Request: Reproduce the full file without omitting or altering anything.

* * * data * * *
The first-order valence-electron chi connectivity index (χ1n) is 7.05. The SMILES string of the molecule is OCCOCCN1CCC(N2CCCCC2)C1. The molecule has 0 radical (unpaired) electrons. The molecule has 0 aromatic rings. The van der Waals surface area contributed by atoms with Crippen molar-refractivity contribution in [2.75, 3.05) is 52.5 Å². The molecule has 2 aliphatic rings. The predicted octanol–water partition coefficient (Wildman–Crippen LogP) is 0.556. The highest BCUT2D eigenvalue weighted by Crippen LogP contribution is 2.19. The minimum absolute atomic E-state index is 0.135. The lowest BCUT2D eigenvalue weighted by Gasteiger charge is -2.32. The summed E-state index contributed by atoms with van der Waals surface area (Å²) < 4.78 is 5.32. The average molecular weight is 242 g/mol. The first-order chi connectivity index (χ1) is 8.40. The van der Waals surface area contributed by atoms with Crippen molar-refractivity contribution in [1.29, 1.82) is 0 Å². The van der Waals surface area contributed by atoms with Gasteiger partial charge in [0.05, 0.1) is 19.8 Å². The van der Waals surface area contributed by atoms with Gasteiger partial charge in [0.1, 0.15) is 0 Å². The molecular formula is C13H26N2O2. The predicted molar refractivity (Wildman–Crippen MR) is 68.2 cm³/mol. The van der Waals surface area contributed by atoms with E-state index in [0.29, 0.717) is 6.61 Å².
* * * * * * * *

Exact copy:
The first-order valence-electron chi connectivity index (χ1n) is 7.05. The SMILES string of the molecule is OCCOCCN1CCC(N2CCCCC2)C1. The molecule has 0 radical (unpaired) electrons. The molecule has 0 aromatic rings. The van der Waals surface area contributed by atoms with Crippen molar-refractivity contribution in [2.75, 3.05) is 52.5 Å². The molecule has 2 aliphatic rings. The predicted octanol–water partition coefficient (Wildman–Crippen LogP) is 0.556. The highest BCUT2D eigenvalue weighted by Crippen LogP contribution is 2.19. The minimum absolute atomic E-state index is 0.135. The lowest BCUT2D eigenvalue weighted by Gasteiger charge is -2.32. The summed E-state index contributed by atoms with van der Waals surface area (Å²) < 4.78 is 5.32. The average molecular weight is 242 g/mol. The first-order chi connectivity index (χ1) is 8.40. The van der Waals surface area contributed by atoms with Crippen molar-refractivity contribution in [1.29, 1.82) is 0 Å². The van der Waals surface area contributed by atoms with Gasteiger partial charge in [0.05, 0.1) is 19.8 Å². The van der Waals surface area contributed by atoms with Gasteiger partial charge in [0.1, 0.15) is 0 Å². The molecular formula is C13H26N2O2. The predicted molar refractivity (Wildman–Crippen MR) is 68.2 cm³/mol. The van der Waals surface area contributed by atoms with E-state index in [0.29, 0.717) is 6.61 Å².